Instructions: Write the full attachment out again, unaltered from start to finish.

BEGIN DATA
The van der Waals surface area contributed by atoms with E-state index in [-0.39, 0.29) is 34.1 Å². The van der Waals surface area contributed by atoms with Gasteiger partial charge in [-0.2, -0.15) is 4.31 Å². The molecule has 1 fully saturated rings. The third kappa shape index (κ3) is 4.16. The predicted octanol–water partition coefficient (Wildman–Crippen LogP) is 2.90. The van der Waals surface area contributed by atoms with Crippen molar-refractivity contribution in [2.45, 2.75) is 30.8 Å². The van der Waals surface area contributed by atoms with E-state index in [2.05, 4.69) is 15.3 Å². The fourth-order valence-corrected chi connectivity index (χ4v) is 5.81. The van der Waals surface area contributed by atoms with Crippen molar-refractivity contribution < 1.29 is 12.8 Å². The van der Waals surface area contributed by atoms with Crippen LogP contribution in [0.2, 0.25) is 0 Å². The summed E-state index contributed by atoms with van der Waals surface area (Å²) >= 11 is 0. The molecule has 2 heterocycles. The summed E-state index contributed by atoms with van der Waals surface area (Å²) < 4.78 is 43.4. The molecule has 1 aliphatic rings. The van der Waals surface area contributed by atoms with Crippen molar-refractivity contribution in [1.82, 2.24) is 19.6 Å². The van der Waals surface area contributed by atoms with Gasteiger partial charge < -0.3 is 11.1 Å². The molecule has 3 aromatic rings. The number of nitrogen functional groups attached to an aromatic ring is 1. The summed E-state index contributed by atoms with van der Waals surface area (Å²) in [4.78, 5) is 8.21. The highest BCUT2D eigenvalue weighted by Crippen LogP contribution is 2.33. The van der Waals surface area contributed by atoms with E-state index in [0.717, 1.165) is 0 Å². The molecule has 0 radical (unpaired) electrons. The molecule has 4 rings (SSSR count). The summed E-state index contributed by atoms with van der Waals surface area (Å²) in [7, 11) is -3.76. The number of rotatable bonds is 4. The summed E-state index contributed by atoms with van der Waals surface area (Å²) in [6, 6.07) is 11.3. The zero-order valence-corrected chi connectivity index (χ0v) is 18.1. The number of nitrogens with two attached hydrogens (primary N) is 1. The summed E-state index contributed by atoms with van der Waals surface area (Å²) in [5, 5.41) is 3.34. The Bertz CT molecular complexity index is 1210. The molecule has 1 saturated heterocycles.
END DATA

The van der Waals surface area contributed by atoms with E-state index in [-0.39, 0.29) is 34.1 Å². The van der Waals surface area contributed by atoms with Gasteiger partial charge in [-0.2, -0.15) is 4.31 Å². The molecule has 1 fully saturated rings. The third kappa shape index (κ3) is 4.16. The predicted octanol–water partition coefficient (Wildman–Crippen LogP) is 2.90. The van der Waals surface area contributed by atoms with Crippen molar-refractivity contribution in [2.45, 2.75) is 30.8 Å². The van der Waals surface area contributed by atoms with E-state index in [2.05, 4.69) is 15.3 Å². The fourth-order valence-corrected chi connectivity index (χ4v) is 5.81. The van der Waals surface area contributed by atoms with Crippen molar-refractivity contribution < 1.29 is 12.8 Å². The van der Waals surface area contributed by atoms with Crippen LogP contribution in [0.2, 0.25) is 0 Å². The summed E-state index contributed by atoms with van der Waals surface area (Å²) >= 11 is 0. The molecule has 2 heterocycles. The summed E-state index contributed by atoms with van der Waals surface area (Å²) < 4.78 is 43.4. The molecule has 1 aliphatic rings. The van der Waals surface area contributed by atoms with Crippen molar-refractivity contribution in [1.82, 2.24) is 19.6 Å². The van der Waals surface area contributed by atoms with Gasteiger partial charge < -0.3 is 11.1 Å². The molecule has 3 aromatic rings. The number of nitrogen functional groups attached to an aromatic ring is 1. The summed E-state index contributed by atoms with van der Waals surface area (Å²) in [4.78, 5) is 8.21. The highest BCUT2D eigenvalue weighted by Crippen LogP contribution is 2.33. The van der Waals surface area contributed by atoms with E-state index in [0.717, 1.165) is 0 Å². The molecule has 0 radical (unpaired) electrons. The molecule has 4 rings (SSSR count). The summed E-state index contributed by atoms with van der Waals surface area (Å²) in [7, 11) is -3.76. The number of rotatable bonds is 4. The summed E-state index contributed by atoms with van der Waals surface area (Å²) in [6, 6.07) is 11.3. The zero-order valence-corrected chi connectivity index (χ0v) is 18.1. The number of nitrogens with two attached hydrogens (primary N) is 1. The summed E-state index contributed by atoms with van der Waals surface area (Å²) in [5, 5.41) is 3.34. The Bertz CT molecular complexity index is 1210. The molecule has 1 saturated heterocycles.